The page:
Some of our national symbols are almost as well-known as our maple-leaf flag — things like the Parliament buildings in Ottawa or our anthem, “O Canada.” But we also have a national animal, two national sports, and much more. Take a closer look at Canadian symbolism in this special digital issue of Kayak: Canada’s History Magazine for KidsLearn more

We Stand on Guard

By the First World War, “O Canada” was gradually being accepted as our national song. By the late 1920s, children were singing it in school and it was played or sung at most public events. Learn more

Decolonizing a Flag for a New Generation

In this lesson, students will examine the provincial and territorial flags of Canada, discuss what the symbols represent on each flag, and design their own updated flags. Learn more

Symbols in Fashion History

In this activity, students will examine a selection of nineteenth-century women’s gowns, and analyze how the tailoring, fabric, and trimmings of the gowns symbolize societal conceptions of femininity and women’s roles. Learn more

The First World War in Symbols

This activity asks students to analyze excerpts from The Listening Post and other First World War publications to discover what types of symbols were used for soldiers and civilians. Learn more

The Bluenose

Bluenose was designed by William J. Roué, a marine architect, built by Smith & Rhuland Shipyard of Lunenberg, and captained by sailor Angus Walters. Today it’s a national icon featured on the Canadian dime and a symbol of Nova Scotia’s legacy of shipbuilding excellence. Learn more

Four winners will receive a $500 RESP!

As part of the eleventh edition of the Young Citizens program, we are looking to welcome even more students into our nation-wide community of young storytellers. Students aged 10 to 18 are encouraged to produce a short video on the topic they explored as part of their virtual Heritage Fair project — or any other relevant social studies research project.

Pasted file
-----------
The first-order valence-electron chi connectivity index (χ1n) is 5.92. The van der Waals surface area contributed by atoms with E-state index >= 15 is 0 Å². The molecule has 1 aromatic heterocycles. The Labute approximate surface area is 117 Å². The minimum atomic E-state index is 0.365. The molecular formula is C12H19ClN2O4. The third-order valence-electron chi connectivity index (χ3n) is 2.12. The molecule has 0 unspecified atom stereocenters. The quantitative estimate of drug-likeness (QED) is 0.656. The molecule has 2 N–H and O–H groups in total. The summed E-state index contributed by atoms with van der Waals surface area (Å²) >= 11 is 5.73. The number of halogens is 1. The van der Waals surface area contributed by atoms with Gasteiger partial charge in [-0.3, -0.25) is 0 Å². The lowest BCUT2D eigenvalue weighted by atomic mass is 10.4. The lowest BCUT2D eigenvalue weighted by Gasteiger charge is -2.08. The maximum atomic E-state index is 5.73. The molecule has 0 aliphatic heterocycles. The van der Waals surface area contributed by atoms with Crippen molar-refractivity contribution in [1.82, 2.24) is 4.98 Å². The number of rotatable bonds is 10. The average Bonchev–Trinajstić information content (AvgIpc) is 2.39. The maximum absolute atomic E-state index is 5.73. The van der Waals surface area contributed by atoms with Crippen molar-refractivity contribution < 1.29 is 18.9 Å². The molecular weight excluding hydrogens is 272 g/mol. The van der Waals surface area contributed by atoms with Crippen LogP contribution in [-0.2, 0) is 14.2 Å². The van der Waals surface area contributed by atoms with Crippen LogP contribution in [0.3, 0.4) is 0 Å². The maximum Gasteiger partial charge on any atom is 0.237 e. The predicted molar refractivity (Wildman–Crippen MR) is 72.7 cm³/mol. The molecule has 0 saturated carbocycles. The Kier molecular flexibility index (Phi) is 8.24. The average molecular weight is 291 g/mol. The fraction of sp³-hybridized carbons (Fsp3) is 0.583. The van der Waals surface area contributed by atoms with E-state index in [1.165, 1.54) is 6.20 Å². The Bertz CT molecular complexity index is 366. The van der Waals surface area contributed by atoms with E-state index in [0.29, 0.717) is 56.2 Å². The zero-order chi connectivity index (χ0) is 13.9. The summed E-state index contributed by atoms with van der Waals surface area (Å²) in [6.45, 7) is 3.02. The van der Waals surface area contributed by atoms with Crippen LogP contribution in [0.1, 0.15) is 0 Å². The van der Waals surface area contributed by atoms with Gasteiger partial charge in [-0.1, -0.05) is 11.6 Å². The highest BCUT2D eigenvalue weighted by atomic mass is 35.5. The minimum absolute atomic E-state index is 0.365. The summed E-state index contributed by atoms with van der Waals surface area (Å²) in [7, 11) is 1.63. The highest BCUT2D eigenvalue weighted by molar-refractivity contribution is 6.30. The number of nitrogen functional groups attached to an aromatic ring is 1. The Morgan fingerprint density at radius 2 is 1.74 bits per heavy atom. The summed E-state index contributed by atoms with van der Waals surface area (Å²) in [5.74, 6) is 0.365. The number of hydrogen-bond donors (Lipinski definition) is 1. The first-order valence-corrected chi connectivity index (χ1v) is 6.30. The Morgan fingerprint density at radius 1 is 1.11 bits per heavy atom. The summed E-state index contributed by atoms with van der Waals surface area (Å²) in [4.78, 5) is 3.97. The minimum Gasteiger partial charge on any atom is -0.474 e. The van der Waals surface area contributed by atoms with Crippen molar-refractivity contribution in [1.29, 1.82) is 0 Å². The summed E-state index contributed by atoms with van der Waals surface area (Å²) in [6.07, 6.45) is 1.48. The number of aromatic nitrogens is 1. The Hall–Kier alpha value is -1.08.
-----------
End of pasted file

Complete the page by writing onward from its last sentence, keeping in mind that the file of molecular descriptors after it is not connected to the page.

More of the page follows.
Videos are due no later than June 6, 2022. Starting June 10, Canadians will be able to vote for their favourite videos.

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© 2022 Canada’s History, All rights reserved.
You are receiving this email as a member or friend of Canada’s History. / Vous recevez ce courriel parce que vous êtes membre ou parce que vous appartenez à la communauté d’esprit de la Société Histoire Canada.

Our mailing address is:

Canada’s History

Main Floor Bryce Hall, 515 Portage Avenue

Winnipeg, MB R3B 2E9

Canada

FREE Virtual School Programming and more!

This resource may be something that members wish to share with their local schools.


Sponsored by Canadian Museum of History / Canadian War Museum
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The Canadian Museum of History and the Canadian War Museum offer a wide range of learning opportunities that will fascinate students of all levels. Through historical artifacts, personal stories, artwork, photographs and interactive presentations, the Museum’s school programs help students discover Canada’s rich history.

The Museums are pleased to share that the virtual school programs are offered free of charge, thanks to the generosity of donors and the Friends of the Canadian War Museum.

CANADIAN MUSEUM
OF HISTORY

  • Virtual School Programs
  • History Box in the Classroom
  • Teachers’ Zone
  • CINÉ+ in Your Classroom
  • Online Resources
  • On-site School Visits

Learn more

CANADIAN WAR MUSEUM

  • Virtual School Programs
  • Supply Line Discovery Boxes
  • Remembrance Day
  • Online Resources
  • On-site School Visits

Learn more

TEACHERS’ CLUB

Enjoy multiple benefits and discover the countless ways we can support you in the classroom.
Join our Teachers’ Club — it’s free!

BOOK TODAY!
T 819-776-7014 or 1-800-555-5621 | F 819-776-8279
information@historymuseum.ca
100 Laurier Street, Gatineau QC
information@warmuseum.ca
1 Vimy Place, Ottawa ON
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© 2022 Canada’s History, All rights reserved.
You are receiving this email as a member or friend of Canada’s History. / Vous recevez ce courriel parce que vous êtes membre ou parce que vous appartenez à la communauté d’esprit de la Société Histoire Canada.

Our mailing address is:

Canada’s History

Main Floor Bryce Hall, 515 Portage Avenue

Winnipeg, MB R3B 2E9

Canada